In Which Crest White Strips Make Me Feel Optimistic About the Future by Lindy Biller


It’s time to take the $40 plunge. A break-up gift to myself. I’m 37, not young and not old, except to people who are older or younger than me. My favorite class to teach is Early Childhood Literature, and my colleagues say it’s starting to get a bit weird, this obsession with Matilda and Charlotte’s Web and Green Eggs and Ham. I don’t even have kids. Probably never will. If I got pregnant now, it would say “Advanced Maternal Age” on my chart, next to “never-smoker” and other lies. When we were together, you used to make two pots of coffee a day, sometimes three. You used to tell me I should bake more and then frown like a disappointed celebrity judge at my sagging cakes and souffles. You used to set out a fruit bowl on the drop-leaf table and stack up your orange peels. I told you I was allergic to citrus and you didn’t give a shit. You told me I should smile more. When we were together, I used to grind my teeth at night, and I never do that. My molars felt like they were hooked up to live wires with each bite of tortilla chip, every spoonful of ice cream. Once, after a particularly bad fight, I could only eat applesauce and mashed potatoes, like my 88-year-old grandma. My favorite literary tooth reference is in The Hobbit, thirty white horses on a red hill—except my horses are palominos, exhausted from all that champing and stamping. At Target, I stand in the toothpaste aisle for twenty minutes, struggling to choose a box of white strips. Gentle White or Glamorous White? Somewhere, you’re peeling clementines for a younger woman who loves oranges and smiles more, and fuck her, and fuck you too. I look at the girl on the box, her perfect nose and pink-grapefruit lips and radioactive smile and the smooth, photoshopped skin around her mouth. The rest of her face is cut off, which makes it easier not to hate her. I choose Glamorous White and I know I’ve made the right call. A girl with teeth like that, she can do anything. She smiles and men collapse in the middle like overbaked souffles, clutching at their eyes.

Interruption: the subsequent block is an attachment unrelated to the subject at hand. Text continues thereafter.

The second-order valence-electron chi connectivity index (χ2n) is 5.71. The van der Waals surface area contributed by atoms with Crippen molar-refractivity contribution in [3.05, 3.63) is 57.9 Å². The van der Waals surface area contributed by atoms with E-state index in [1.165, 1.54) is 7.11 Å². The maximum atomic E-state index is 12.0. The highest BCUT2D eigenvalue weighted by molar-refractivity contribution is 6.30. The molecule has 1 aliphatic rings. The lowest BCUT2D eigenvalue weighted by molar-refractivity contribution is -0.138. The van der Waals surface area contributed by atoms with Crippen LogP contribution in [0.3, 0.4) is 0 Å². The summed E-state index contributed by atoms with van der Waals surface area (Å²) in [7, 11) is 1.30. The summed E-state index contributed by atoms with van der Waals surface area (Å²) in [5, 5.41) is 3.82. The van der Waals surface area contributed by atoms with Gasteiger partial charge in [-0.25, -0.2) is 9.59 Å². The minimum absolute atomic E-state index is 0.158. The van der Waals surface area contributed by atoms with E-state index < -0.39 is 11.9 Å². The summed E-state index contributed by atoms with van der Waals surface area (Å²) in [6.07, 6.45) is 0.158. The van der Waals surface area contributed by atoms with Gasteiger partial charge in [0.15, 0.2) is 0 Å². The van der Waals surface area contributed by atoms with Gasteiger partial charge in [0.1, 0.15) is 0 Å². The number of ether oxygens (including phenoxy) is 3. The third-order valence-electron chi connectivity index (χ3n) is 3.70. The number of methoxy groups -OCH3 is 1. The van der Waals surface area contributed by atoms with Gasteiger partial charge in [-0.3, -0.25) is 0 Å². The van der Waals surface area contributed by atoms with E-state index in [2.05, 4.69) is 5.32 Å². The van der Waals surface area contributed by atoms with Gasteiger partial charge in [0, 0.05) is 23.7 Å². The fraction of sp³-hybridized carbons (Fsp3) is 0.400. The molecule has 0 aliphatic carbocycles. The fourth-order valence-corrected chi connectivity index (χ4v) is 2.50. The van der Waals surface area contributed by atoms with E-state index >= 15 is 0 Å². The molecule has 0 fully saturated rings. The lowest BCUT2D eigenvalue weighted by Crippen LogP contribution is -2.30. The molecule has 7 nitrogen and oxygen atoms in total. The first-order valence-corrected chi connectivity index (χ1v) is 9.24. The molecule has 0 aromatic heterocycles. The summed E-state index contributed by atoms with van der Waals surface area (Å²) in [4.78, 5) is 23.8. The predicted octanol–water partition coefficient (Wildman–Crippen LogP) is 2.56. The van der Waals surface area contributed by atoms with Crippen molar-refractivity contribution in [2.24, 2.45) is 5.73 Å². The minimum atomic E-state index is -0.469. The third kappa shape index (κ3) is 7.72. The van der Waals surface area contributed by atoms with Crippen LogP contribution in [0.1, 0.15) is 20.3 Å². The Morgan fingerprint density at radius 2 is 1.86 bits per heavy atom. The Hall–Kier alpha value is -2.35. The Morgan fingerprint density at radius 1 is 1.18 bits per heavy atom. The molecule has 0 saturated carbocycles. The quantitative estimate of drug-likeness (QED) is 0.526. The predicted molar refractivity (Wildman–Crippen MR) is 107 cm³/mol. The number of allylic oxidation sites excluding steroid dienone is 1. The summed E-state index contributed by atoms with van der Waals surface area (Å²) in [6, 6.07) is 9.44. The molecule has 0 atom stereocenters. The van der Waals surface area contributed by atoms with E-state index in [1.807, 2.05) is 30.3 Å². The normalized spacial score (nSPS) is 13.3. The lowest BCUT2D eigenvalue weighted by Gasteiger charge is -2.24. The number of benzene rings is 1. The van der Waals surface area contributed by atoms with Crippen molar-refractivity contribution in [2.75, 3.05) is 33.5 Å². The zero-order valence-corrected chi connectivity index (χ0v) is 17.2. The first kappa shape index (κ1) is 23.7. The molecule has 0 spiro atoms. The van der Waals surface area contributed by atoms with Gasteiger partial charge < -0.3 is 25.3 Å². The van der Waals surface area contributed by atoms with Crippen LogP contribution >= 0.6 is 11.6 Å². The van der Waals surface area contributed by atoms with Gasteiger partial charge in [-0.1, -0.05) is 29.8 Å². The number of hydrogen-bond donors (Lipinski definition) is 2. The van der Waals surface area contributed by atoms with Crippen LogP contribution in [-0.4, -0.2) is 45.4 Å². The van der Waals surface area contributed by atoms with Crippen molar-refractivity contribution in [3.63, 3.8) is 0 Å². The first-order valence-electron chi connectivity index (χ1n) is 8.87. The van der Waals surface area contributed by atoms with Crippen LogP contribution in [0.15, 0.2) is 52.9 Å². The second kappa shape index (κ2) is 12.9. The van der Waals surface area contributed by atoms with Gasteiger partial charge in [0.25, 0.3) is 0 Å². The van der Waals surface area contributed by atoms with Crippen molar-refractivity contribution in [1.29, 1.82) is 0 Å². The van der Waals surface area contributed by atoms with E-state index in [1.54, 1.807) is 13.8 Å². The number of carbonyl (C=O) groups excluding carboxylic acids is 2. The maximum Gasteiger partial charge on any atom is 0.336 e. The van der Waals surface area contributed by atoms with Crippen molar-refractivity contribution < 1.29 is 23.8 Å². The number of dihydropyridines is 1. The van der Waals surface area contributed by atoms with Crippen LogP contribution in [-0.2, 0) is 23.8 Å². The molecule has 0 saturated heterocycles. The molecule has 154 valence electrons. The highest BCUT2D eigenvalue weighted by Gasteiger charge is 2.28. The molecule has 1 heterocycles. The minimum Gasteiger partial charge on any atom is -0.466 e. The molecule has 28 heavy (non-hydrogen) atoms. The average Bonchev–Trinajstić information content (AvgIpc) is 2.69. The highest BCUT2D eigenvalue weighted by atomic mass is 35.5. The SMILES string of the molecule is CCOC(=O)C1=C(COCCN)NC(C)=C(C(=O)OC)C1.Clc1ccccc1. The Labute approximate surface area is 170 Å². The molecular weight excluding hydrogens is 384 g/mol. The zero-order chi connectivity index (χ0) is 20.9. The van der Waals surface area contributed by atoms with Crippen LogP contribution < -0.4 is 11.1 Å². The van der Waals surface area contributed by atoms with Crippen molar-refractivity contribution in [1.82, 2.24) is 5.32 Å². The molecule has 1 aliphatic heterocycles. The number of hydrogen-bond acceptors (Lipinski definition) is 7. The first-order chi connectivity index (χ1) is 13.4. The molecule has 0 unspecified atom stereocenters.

Lindy Biller grew up in Metro Detroit and now lives in Wisconsin. Her fiction has recently appeared at Bending Genres, Okay Donkey, and SmokeLong Quarterly. She can be found on Twitter at @lindymbiller.

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